Receipts and Payments of the Contingencies Fund: The findings were: (a) seven payments totalling $95.661 million did not meet the criteria for the grant of advances from the Fund; and (b) advances totalling $615.660 million remained uncleared because the National Assembly did not approve of the related supplementary estimates. The financial statements were again qualified although neither of the two findings resulted in a misstatement. There were also some basic errors in the narrative, such as “as at 31 December 2012” instead of “for the year ended 31 December 2012”. One hopes that this was an oversight since one of the first things that is taught to students of business is to distinguish between the two, as a fundamental aspect to understanding accounting. The report also refers to “unclear Advances” instead of “uncleared advances”. Without any accounting knowledge, one would again appreciate the difference between the two.

It is important to note the Auditor General’s statement that “there has been closer monitoring of advances issued out of the Contingencies Fund”, resulting in only seven advances referred to above not meeting the criteria. Regrettably, he did not mention what those monitoring mechanisms were. Unlike previous years, the same language was also used in the Auditor General’s report for 2011. This is an extraordinary statement, considering that the Contingencies Fund continues to be abused to meet routine expenditure. In 2012, the Minister of Finance had authorized 39 advances totalling $4.714 billion, most of which did not satisfy the criteria for the grant of such advances, contrary to the findings of the Auditor General. One only needs to examine Financial Paper 2/2013 now before the National Assembly to confirm this.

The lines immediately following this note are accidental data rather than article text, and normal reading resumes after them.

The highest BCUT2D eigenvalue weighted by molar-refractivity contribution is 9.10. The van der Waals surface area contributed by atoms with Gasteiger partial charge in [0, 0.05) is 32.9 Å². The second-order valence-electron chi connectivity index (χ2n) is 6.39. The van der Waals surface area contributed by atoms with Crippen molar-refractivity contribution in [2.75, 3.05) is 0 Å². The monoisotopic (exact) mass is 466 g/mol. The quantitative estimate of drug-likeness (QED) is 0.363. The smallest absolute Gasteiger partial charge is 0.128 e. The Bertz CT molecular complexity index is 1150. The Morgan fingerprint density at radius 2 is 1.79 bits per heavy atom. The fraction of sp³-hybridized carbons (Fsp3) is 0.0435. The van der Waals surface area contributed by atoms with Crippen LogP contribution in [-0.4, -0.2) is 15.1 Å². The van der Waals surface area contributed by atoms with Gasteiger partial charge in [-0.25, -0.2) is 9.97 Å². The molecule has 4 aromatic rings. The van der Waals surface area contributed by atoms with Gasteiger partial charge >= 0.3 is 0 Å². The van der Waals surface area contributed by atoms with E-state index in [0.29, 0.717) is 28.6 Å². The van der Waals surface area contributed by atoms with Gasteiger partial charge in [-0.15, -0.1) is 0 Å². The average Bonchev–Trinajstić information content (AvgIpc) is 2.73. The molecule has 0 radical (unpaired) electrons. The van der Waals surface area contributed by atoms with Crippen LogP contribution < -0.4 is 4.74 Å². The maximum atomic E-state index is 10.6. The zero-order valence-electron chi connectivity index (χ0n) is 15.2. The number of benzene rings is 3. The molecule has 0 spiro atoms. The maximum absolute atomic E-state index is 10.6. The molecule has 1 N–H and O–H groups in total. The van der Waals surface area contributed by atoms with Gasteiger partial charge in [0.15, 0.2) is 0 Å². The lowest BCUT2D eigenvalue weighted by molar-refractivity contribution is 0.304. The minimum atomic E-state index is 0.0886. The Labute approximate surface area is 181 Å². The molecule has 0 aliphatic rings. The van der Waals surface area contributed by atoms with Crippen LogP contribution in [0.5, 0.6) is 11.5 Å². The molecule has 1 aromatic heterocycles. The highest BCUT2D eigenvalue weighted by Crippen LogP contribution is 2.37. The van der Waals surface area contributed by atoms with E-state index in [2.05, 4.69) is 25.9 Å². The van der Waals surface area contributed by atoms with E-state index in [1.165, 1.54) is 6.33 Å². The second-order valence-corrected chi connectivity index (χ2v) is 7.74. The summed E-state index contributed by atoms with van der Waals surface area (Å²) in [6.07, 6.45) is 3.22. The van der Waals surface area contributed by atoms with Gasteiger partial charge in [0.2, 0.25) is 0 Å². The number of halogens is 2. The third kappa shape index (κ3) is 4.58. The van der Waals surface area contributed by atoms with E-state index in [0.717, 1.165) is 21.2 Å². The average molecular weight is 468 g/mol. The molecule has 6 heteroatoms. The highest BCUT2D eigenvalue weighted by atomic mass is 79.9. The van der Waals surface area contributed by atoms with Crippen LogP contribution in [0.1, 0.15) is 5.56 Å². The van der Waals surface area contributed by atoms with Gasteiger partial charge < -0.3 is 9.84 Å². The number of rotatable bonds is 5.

Next week, we will continue our discussion of the 2012 Auditor General’s report by examining the results of the audit on the other financial statements comprising the public accounts. Meanwhile, I leave you with the following words of the Comptroller General of the United States in his 1976 annual report:

The legislative history of the 1921 Act consistently stressed that the Comptroller General should exercise objective and independent judgment, unfettered by political influence from congressional as well as executive branch sources. This remains as important today as it was perceived to be in 1921, if not more so. Historically, it has only been through scrupulous adherence to this non-partisan objectivity that Comptrollers-General have been able to inspire confidence in their actions and thereby serve Congress effectively.

To be continued    –